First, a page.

Even with the recent rise in interest rates, the opportunities for yield are a bit smaller. However, we believe equity valuations remain attractive and will selectively add to our stock exposure. We also think that preferred stock currently provides attractive income and diversifying sector exposures. Finally, we have begun to increase exposure to Europe, both on the equity and bond sides. Europe continues to face a number of headwinds in its economic recovery, but economic data has begun to improve, the European Central Bank has provided necessary stimulus to improve the banking system, and due to investors' fears of the region, valuations look more attractive heading into 2014 than many other regions around the globe.
Also, over the course of the past six months, we have reduced our allocation to emerging markets equity and debt. While these asset classes still offer diversification and income benefits, these positives are being outweighed by heightened volatility and underperformance.
Master Limited Partnership (MLPs) — These are enterprises that trade on an exchange with a tax-advantaged status, usually deriving income from the extraction and transport of natural resources. MLPs typically pay quarterly distributions.
Emerging Market (EM) Debt — This category represents the bonds issued by less developed countries (such as China, Mexico, Bulgaria, Turkey and Russia), and tends to have a lower credit rating than other sovereign debt based on increased economic and political risks. In turn, the yields have a tendency to be higher.
Real Estate Investment Trusts (REITs) — These tax-advantaged entities primarily invest in real estate, deriving most of their income from rental payments, gains from property sales, and other related sources.
Preferred Stock — "Preferreds" are securities that share characteristics of both stocks and bonds, paying a dividend but not granting voting rights to the holder. They are subordinate to bonds but senior to common stock in their claim to assets of the company.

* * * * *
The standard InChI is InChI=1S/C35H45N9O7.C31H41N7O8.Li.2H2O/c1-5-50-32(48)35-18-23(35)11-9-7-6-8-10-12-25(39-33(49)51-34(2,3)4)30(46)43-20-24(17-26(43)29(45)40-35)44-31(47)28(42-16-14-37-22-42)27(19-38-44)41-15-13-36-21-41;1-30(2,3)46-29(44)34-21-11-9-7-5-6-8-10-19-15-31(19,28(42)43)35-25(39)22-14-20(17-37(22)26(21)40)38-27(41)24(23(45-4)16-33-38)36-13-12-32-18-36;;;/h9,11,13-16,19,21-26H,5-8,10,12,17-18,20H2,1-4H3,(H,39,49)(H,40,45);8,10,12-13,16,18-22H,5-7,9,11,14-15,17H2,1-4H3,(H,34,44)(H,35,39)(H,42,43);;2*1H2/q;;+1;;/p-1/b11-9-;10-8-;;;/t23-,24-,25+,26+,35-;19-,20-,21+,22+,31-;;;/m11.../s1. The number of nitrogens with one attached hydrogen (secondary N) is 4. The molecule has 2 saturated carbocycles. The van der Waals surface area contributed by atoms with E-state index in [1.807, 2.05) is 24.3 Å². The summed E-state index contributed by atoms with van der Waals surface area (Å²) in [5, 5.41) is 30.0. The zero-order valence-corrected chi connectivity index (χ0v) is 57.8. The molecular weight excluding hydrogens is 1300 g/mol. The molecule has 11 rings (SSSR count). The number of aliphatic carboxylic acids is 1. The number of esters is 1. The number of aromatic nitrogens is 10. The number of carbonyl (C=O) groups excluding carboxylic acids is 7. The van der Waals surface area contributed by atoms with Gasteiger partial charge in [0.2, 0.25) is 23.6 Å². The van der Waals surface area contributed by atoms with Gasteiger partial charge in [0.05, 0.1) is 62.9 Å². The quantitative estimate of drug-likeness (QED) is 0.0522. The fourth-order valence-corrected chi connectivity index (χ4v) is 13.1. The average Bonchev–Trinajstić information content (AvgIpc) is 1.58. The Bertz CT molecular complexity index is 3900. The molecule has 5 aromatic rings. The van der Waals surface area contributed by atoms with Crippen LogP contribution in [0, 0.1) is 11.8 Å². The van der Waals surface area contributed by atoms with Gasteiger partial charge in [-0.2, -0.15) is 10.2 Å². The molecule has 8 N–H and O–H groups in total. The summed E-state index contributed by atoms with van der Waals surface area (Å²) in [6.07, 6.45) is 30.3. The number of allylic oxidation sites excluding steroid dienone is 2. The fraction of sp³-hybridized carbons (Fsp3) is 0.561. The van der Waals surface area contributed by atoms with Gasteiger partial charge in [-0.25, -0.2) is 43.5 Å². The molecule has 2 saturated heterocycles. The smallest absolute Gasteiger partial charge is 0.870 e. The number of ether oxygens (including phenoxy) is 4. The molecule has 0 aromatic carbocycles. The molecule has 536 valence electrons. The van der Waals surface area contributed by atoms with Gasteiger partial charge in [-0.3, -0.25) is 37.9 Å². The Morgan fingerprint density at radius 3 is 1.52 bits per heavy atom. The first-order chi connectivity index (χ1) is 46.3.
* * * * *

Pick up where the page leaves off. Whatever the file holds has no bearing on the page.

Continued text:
Bank Loans — These loans typically finance leveraged companies, and offer an interest rate that "floats," or gets reset, on a regular basis based on a benchmark such as LIBOR. This floating-rate feature makes the loans relatively insensitive to movements in interest rates.
Special Situation Debt — Credit-related investments that may become available as a result of asset sales, institutional risk reduction or regulatory reasons.
How can investors gain access to all of these income sources?
To construct portfolios incorporating the range of income sources while not taking on excessive risk, it is important to have a dynamic strategy. We believe employing tactical asset allocation (TAA) with a go-anywhere mandate is the best approach. TAA is an active management strategy in which the manager continuously rebalances portfolio asset class allocations in order to take advantage of risk, return and income opportunities. This strategy allows the manager to seek the best income opportunities globally while also managing volatility to provide a complete and balanced approach. While asset allocation strategies do not assure profit or protect against loss, TAA can adapt to challenges while seizing opportunities and we believe offers a better way to improve an investor's income stream, while also reducing the volatility of the portfolio.